*                      *                      *                      *                      *

I remember when we first met in college. I was a senior and Lanie was a freshman. She got a job in the wildlife department where I worked. I noticed her right away. She was adorable-long red hair, green eyes. She was dressed like a little girl in her jean short-alls and sneakers with her hair in a ponytail. She looked so small, her body, the features on her face. Her breasts were a nice size.

“Hi,” She said as she approached the front desk. “The people at the student services office told me to come here to work. I’m Lanie.”

“You’re in the right place,” I said. “I’m Wes. Someday I’ll own this place.”

“So I should probably be nice to you.”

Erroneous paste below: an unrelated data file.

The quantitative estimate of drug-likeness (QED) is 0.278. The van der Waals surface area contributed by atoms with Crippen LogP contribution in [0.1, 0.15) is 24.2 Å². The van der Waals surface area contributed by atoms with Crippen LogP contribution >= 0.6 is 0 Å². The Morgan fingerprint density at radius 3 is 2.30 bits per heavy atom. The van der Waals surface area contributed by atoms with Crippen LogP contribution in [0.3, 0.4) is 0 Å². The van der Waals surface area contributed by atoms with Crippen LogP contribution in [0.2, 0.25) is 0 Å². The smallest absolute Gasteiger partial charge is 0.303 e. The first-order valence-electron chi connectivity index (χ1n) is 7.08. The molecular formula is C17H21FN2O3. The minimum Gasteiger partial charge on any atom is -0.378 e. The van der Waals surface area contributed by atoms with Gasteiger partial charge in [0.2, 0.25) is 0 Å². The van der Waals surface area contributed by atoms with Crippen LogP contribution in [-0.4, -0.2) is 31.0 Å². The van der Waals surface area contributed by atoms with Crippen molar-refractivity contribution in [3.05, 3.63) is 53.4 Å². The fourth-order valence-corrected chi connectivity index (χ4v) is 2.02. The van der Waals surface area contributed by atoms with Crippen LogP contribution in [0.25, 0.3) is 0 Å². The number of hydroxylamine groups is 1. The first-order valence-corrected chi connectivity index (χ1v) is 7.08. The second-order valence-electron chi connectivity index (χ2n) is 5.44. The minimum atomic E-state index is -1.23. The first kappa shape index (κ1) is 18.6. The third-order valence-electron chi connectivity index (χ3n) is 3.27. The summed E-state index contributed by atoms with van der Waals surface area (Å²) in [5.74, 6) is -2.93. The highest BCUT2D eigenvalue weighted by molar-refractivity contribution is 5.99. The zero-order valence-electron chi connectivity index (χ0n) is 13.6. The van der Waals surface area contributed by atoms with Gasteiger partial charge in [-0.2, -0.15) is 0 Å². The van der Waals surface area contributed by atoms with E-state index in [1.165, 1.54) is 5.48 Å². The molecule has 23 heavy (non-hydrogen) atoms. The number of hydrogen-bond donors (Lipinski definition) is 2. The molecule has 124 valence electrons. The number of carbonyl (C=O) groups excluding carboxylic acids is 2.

“You should.”

“Where do I go?” she asked, slinging her backpack on to the desk.

“Follow me,” I said, and began a tour of the department.

Lanie was there for the same reason I was. She wanted to study animal habits, protect the environment and most of all protect endangered species. We began talking after the Wildlife Club meetings. I liked spending time with her, so I called her up Labor Day weekend with the number she had left on the club sign up sheet.

I had big plans to go to Scotland to study for a year so a relationship was the last thing I needed since I would be leaving so soon, but something about Lanie made me want to spend time with her. Other women I’d dated would never speak to me the way she did. I thought she and I could be friends, but things got serious. Before I could stop myself, I’d kissed her, held her, made love to her. I was in love with her. That meant missing her while away, thinking about her all the time. It was a bad time for that.